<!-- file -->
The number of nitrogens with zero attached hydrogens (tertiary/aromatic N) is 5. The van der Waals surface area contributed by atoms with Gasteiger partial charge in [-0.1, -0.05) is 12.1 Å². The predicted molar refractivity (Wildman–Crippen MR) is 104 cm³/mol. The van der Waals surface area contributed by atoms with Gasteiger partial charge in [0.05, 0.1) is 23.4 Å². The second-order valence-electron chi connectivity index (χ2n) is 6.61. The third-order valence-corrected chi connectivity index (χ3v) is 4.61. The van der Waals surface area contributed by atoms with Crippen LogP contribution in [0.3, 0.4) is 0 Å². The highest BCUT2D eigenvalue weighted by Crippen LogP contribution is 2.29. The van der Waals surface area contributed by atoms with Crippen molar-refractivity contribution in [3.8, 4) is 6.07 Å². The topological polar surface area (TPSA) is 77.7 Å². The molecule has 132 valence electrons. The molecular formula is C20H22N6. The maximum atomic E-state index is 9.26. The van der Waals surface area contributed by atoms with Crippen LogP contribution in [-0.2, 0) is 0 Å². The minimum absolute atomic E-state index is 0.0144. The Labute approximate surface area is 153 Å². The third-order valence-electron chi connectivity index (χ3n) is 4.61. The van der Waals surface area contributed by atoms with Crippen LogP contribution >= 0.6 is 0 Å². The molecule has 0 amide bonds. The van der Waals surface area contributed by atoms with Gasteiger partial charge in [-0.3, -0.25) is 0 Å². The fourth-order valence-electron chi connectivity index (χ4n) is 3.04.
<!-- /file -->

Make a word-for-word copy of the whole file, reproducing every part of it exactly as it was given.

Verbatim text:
The number of nitrogens with zero attached hydrogens (tertiary/aromatic N) is 5. The van der Waals surface area contributed by atoms with Gasteiger partial charge in [-0.1, -0.05) is 12.1 Å². The predicted molar refractivity (Wildman–Crippen MR) is 104 cm³/mol. The van der Waals surface area contributed by atoms with Gasteiger partial charge in [0.05, 0.1) is 23.4 Å². The second-order valence-electron chi connectivity index (χ2n) is 6.61. The third-order valence-corrected chi connectivity index (χ3v) is 4.61. The van der Waals surface area contributed by atoms with Crippen LogP contribution in [0.3, 0.4) is 0 Å². The highest BCUT2D eigenvalue weighted by Crippen LogP contribution is 2.29. The van der Waals surface area contributed by atoms with Crippen molar-refractivity contribution in [3.8, 4) is 6.07 Å². The topological polar surface area (TPSA) is 77.7 Å². The molecule has 132 valence electrons. The molecular formula is C20H22N6. The maximum atomic E-state index is 9.26. The van der Waals surface area contributed by atoms with Crippen LogP contribution in [-0.2, 0) is 0 Å². The minimum absolute atomic E-state index is 0.0144. The Labute approximate surface area is 153 Å². The third-order valence-electron chi connectivity index (χ3n) is 4.61. The van der Waals surface area contributed by atoms with Crippen LogP contribution >= 0.6 is 0 Å². The molecule has 0 amide bonds. The van der Waals surface area contributed by atoms with Gasteiger partial charge in [-0.3, -0.25) is 0 Å². The fourth-order valence-electron chi connectivity index (χ4n) is 3.04.